And some teas – like all of ours – are artisanal and Wild & Ancient.
Like “organic” and “artisan,” Wild and Ancient are two industry terms that garner a premium price. And, more often than not, they are used to falsely charge higher prices.
So ask yourself: do I truly know the characteristics of a wild tea? Of an ancient tea? Only then can you avoid this danger.
Tea companies LOVE the blended tea business. Why? Because they can blend low quality tea with fruits or herbs to mask the bad flavor of their “premium” teas. Don’t be duped into this purchase, ever. If you want to sell quality blended teas, almost always you should purchase the teas and do the blending yourself.
As you can see, there a number of ways to cheat an honest tea hunter. And, I don’t really offer solutions to every danger listed above, because there are honestly no “silver-bullet answers” to these issues.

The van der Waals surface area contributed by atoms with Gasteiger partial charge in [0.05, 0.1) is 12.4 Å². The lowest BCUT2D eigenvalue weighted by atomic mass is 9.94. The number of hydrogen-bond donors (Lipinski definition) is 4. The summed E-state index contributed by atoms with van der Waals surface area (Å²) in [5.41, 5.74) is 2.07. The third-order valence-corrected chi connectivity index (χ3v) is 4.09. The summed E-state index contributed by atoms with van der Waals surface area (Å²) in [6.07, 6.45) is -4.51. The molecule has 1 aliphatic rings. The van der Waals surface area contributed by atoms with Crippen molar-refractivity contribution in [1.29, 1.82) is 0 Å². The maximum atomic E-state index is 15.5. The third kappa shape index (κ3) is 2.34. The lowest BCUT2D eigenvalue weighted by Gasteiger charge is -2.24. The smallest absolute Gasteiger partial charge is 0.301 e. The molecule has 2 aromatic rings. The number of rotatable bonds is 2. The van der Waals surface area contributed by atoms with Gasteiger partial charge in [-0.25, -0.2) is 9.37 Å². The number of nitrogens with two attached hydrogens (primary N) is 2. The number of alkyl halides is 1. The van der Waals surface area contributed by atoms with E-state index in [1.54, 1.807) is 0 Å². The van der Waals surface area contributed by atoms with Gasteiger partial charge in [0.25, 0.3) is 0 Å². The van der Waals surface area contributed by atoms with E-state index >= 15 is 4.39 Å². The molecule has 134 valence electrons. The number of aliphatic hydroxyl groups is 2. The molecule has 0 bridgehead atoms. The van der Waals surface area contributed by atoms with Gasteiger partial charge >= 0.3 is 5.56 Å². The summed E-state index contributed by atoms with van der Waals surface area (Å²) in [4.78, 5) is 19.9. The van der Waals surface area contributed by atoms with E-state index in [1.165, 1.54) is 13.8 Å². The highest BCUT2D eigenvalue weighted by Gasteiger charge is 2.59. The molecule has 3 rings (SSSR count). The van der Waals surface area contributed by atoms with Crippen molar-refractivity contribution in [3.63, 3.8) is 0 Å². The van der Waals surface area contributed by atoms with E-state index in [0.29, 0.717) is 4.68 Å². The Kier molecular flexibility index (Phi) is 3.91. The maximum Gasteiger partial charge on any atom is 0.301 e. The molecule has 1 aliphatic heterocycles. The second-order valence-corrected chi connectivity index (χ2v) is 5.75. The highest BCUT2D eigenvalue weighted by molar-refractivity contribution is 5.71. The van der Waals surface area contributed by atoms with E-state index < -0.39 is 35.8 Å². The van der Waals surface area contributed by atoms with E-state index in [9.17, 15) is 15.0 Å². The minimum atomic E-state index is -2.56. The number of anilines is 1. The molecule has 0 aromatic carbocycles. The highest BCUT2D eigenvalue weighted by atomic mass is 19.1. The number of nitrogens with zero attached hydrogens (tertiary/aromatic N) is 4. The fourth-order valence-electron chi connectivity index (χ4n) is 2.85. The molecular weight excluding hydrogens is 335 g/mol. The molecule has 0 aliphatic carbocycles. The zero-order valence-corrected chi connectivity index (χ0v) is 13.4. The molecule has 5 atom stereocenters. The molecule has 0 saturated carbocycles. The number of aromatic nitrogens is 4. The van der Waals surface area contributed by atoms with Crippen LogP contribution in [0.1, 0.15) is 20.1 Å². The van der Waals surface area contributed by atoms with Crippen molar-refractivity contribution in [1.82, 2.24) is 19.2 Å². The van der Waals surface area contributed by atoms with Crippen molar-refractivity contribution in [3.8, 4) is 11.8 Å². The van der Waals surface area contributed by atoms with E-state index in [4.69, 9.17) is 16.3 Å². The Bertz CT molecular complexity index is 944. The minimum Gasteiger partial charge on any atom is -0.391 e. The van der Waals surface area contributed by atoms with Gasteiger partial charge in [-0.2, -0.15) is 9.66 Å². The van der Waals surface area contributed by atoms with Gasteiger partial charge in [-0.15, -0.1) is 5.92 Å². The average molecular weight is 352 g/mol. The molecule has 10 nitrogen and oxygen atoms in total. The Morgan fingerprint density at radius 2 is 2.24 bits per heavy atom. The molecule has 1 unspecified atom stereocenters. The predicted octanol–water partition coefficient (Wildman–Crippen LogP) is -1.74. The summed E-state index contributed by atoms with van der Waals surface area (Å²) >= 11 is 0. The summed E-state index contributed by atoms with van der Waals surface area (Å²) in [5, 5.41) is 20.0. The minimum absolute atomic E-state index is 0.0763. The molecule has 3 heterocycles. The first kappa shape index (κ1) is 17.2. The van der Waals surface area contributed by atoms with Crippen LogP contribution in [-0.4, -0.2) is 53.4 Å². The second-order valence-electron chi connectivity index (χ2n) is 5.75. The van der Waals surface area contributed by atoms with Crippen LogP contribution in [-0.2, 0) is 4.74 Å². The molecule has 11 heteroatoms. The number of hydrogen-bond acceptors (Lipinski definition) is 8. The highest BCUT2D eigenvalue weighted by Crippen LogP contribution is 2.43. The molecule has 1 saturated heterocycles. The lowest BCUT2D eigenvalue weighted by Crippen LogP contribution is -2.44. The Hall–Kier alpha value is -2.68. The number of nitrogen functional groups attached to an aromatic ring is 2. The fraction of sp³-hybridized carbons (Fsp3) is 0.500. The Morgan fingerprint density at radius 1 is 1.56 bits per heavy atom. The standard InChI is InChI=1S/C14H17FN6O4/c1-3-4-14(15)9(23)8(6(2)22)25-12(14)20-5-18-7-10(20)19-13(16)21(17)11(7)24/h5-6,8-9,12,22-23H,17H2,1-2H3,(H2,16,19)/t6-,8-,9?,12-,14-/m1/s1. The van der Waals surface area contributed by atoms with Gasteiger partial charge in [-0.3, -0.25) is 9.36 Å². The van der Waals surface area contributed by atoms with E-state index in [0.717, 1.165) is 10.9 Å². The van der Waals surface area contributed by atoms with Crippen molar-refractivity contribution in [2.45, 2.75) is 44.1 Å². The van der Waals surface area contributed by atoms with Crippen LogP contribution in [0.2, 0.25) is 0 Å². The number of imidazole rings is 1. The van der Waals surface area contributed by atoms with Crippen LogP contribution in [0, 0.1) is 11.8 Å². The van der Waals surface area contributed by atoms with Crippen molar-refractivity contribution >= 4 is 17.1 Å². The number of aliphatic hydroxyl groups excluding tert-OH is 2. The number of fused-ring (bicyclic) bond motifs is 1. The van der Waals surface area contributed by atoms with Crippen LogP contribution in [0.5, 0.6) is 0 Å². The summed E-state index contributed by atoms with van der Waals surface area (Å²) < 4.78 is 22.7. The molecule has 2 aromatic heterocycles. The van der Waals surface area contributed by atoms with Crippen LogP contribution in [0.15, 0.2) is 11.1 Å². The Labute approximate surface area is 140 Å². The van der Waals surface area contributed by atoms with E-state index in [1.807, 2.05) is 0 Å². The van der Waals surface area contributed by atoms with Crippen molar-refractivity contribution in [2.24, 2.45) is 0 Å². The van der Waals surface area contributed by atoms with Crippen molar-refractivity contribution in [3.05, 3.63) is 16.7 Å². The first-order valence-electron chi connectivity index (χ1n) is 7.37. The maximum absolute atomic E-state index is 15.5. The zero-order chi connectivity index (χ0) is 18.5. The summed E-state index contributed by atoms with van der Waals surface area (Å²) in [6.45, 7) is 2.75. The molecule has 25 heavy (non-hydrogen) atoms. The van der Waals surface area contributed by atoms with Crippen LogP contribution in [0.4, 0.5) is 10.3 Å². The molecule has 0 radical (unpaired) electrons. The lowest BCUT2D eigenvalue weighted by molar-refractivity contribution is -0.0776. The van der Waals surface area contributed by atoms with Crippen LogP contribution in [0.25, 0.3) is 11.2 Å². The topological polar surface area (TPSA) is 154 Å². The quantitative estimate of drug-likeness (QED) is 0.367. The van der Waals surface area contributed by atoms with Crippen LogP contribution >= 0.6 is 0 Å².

Instead, I just wanted to showcase how you can be cheated. But hear me know: the best protection is experience. And how to get that experience? You have to drink and study the teas from companies you already trust. Then, compare the teas you source to these trusted teas. The other skills – connections, business acumen, pesticide testing – grow with time. This, however, is the fastest way to grow your sourcing skills.
This is why we write this blog, and ultimately why I wrote my book Wild Tea Hunter and Shana wrote her book The Wild Truth of Tea. It’s also why we teach our 4-Day Tea Sommelier Certification and Tea Business & Production course in Pu’er. We want to save other people time, money, and frustration by giving them all our experiences, through writing (the books!) and through direct experience (the courses).
And, ultimately, we want to ensure that end customers are only drinking safe teas that do not harm them or the environment.
That’s it for now.
For Teas are not available online, you can contact us to get it especially for yourself: firstname.lastname@example.org